State funding designed to future-proof farming by developing carbon markets and key assessment framework aims to "strengthen economic and climate resilience in our regions," says deputy Premier and Minister for Regional NSW Paul Toole who this week announced the $125 million Primary Industries Productivity and Abatement Program.
"Regional NSW is the engine room of the State, with primary producers pumping more than $13 billion into the economy every year," Mr Toole said. "The NSW Government is committed to future-proofing our primary industries by helping farmers diversify their businesses, and strengthen economic and climate resilience in our regions."
Treasurer and Minister for Energy Matt Kean said the primary industries sector is a key driver of economic prosperity in our regions.
"Primary producers and land managers are playing an important role in NSW achieving its goal of reducing emissions by 50 per cent by 2030 and achieving net zero by 2050," Mr Kean said.
"This program is about improving both our planet and bottom line by supporting farmers to take up low emissions technologies and sell more produce to consumers who want a low carbon future."
The Primary Industries Productivity and Abatement Program includes $52m to develop market and industry foundations, including trusted and transparent data, metrics and frameworks to assess carbon and biodiversity outcomes, $72mn to build critical mass and capacity, including incentives for land managers to reduce emissions at scale.
A further $1m will go towards accelerating finance for natural capital and low carbon farming, by working with the finance sector to increase investment in that arena.
Minister for Agriculture and Western NSW Dugald Saunders said the NSW Government is continuing to engage with stakeholders on the implementation of the program, with applications for funding to open in the coming months.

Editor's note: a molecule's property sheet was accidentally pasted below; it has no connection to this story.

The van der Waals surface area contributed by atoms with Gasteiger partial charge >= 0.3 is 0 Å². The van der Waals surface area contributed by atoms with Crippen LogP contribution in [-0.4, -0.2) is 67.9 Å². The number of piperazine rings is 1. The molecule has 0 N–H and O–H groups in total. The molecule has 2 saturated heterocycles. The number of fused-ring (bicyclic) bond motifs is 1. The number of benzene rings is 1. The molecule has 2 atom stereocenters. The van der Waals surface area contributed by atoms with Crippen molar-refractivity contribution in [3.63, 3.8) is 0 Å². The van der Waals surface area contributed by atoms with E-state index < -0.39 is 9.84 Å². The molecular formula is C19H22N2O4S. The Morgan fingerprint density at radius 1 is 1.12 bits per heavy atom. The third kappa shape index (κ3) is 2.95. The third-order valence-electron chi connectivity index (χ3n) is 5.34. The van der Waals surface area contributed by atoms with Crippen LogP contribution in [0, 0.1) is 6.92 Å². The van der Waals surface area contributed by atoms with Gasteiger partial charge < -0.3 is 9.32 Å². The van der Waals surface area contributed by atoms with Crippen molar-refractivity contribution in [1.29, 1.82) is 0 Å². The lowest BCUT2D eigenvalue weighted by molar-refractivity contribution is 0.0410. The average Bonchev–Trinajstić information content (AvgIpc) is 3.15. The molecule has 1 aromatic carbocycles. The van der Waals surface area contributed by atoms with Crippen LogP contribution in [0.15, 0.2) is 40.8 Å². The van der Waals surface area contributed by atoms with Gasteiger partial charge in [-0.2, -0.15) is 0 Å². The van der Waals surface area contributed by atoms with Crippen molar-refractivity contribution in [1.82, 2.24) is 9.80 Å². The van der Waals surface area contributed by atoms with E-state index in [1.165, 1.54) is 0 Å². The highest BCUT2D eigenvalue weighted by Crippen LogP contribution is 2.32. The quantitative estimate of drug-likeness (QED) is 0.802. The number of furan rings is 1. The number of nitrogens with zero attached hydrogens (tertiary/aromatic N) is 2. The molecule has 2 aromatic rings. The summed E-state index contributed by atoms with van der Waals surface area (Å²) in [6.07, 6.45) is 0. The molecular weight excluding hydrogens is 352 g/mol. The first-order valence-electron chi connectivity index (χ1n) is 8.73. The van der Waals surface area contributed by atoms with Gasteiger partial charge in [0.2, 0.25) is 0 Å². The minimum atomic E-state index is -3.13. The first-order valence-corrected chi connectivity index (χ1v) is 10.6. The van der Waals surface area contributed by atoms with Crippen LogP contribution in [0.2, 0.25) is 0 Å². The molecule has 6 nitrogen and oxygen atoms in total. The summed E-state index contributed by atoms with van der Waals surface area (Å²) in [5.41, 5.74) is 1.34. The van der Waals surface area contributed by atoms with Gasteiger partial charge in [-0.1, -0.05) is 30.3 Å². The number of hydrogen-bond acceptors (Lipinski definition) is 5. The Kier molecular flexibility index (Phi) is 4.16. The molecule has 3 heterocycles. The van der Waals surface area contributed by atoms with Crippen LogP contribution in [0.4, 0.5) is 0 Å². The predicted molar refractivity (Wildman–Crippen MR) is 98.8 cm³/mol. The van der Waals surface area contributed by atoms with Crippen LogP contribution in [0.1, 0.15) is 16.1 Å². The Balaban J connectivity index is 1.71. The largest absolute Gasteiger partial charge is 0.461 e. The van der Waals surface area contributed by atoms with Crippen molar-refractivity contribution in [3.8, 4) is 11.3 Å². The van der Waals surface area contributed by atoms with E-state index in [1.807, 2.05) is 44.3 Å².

"This is all about building economic resilience and creating jobs in regional communities, by encouraging sustainable farming practices through grants programs and partnerships with financial institutions," Mr Saunders said.
"Primary producers are set to benefit from a broad range of support from this program, including advice on how to maximise carbon opportunities in their business, direct funding to projects which reduce emissions and increase sequestration of carbon in soils, and the implementation of more efficient modes of measuring and reporting environmental performance."
Minister for Environment James Griffin said the $125 million investment in the Primary Industries Productivity and Abatement Program will also benefit the environment.
"This funding will unlock the ability of primary producers and land managers to develop new revenue streams through carbon markets while also highlighting the potential biodiversity co-benefits of our natural capital," Mr Griffin said.
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